Local ranchers give land and cattle worth $44M to U of C vet school

The donation of a $44-million ranch will allow students at the University of Calgary's School of Veterinary Medicine to get out of the classroom and get their hands a little dirty.

Major gift gets veterinary students out of the classroom and onto the land

W.A. Ranches near Cochrane has been donated to the University of Calgary's School of Veterinary Medicine by Jack Anderson and Wynne Chisholm. The land covers about 77 square kilometres, or nearly 30 square miles. (V Strategies)

The University of Calgary is getting into the cattle business — sort of.   

The university's School of Veterinary Medicine has been given a sprawling cattle ranch near Cochrane to be used for research and teaching as well as for community outreach.

The 7,690-hectare (19,000-acre) ranch was given to the school by Jack Anderson and his daughter Wynne Chisholm.

Jack Anderson and his daughter Wynne Chisholm started W.A. Ranches in 2005. (Submitted by University of Calgary)

Anderson began working with cattle shortly after high school, and after some years working in oil and gas, Anderson and his daughter bought W.A. Ranches in 2005.

The father-daughter team started their commercial cow-and-calf operation with just over 100 head of cattle but steadily grew their herd to more than 1,000. 

"Money can't buy happiness but it can buy a few cows, and that is pretty much the same thing," Chisholm says.

The 7,690-hectare ranch was given to the University of Calgary School of Veterinary Medicine by Jack Anderson and his daughter Wynne Chisholm. (Submitted by University of Calgary)

Chisholm and her father have now donated that herd and their ranch to the U of C in the hope the gift will lead to more research that benefits Alberta ranchers and their cattle.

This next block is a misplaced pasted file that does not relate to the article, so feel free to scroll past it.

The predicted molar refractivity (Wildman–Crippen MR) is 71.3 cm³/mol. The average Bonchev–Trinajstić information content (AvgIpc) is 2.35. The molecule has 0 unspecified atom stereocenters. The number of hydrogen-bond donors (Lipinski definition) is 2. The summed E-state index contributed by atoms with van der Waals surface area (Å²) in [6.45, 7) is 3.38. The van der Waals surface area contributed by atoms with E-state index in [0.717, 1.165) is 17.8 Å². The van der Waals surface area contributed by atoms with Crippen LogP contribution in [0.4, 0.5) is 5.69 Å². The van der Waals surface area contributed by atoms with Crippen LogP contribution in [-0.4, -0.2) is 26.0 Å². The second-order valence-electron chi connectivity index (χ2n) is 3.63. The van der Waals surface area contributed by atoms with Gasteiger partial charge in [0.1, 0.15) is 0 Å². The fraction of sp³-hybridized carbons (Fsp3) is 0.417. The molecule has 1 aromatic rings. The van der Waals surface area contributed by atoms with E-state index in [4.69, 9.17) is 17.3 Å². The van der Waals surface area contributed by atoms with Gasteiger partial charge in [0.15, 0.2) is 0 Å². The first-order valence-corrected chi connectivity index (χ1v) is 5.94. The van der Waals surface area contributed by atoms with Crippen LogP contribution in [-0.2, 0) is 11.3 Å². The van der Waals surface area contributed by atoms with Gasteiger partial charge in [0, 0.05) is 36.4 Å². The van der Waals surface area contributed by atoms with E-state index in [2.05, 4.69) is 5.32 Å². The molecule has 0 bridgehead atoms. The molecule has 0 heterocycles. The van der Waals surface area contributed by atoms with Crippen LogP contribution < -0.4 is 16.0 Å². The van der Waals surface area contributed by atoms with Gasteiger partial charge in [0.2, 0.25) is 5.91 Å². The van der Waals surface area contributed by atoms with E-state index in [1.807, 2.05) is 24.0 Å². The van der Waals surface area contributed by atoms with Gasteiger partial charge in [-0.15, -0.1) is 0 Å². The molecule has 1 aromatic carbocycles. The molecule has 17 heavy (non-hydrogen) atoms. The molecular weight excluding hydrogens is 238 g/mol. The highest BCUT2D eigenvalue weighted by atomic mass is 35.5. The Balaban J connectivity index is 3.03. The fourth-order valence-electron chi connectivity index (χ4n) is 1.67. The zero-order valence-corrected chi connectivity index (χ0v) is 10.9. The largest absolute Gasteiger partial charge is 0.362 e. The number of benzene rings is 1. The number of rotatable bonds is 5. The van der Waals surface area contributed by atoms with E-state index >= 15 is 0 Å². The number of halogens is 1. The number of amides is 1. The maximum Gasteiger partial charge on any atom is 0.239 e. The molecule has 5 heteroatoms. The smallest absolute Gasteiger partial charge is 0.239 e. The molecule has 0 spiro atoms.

Chisholm wants researchers at the ranch to focus on how to "make the animals' lives worth living and still have an animal production system."

While operating their ranch, Anderson and Chisholm focused on using new technology and practices to find cost-effective and environmentally friendly ways to improve their cattle and grass.

Chisholm says that "anything that improves the animals' lives" is of interest to her and her father.

Dr. Baljit Singh, the dean of the University of Calgary's School of Veterinary Medicine, says the $44-million gift will transform the school into a world leader. (Erin Collins/CBC)

Dr. Baljit Singh, the dean of the U of C's veterinary program, says the the ranch will do just that and allow the school to expand and attract more students and researchers.

"This is a place where industry will congregate with scholars from the university, and we hope to develop an internationally renowned centre of excellence for beef cattle health and wellness."

University of Calgary president Elizabeth Cannon says that vision is possible due to the generosity of the Anderson and Chisholm families.

Cannon says the ranch is the largest ever gift of its kind.

"When you look at the significance and the breadth of the land that is being donated and the assets on the land, this is a $44-million investment into the University of Calgary."

University of Calgary president Elizabeth Cannon says the W.A. Ranches gift is the largest of its kind in North America. (Erin Collins/CBC)

Chisholm and Anderson had previously donated $5 million to establish a chair of animal care and welfare at the veterinary school.

W.A. Ranches will continue to operate as a working ranch as well as a centre for research and education. 


Erin Collins

Senior reporter

Erin Collins is an award-winning senior reporter with CBC National News based in Calgary.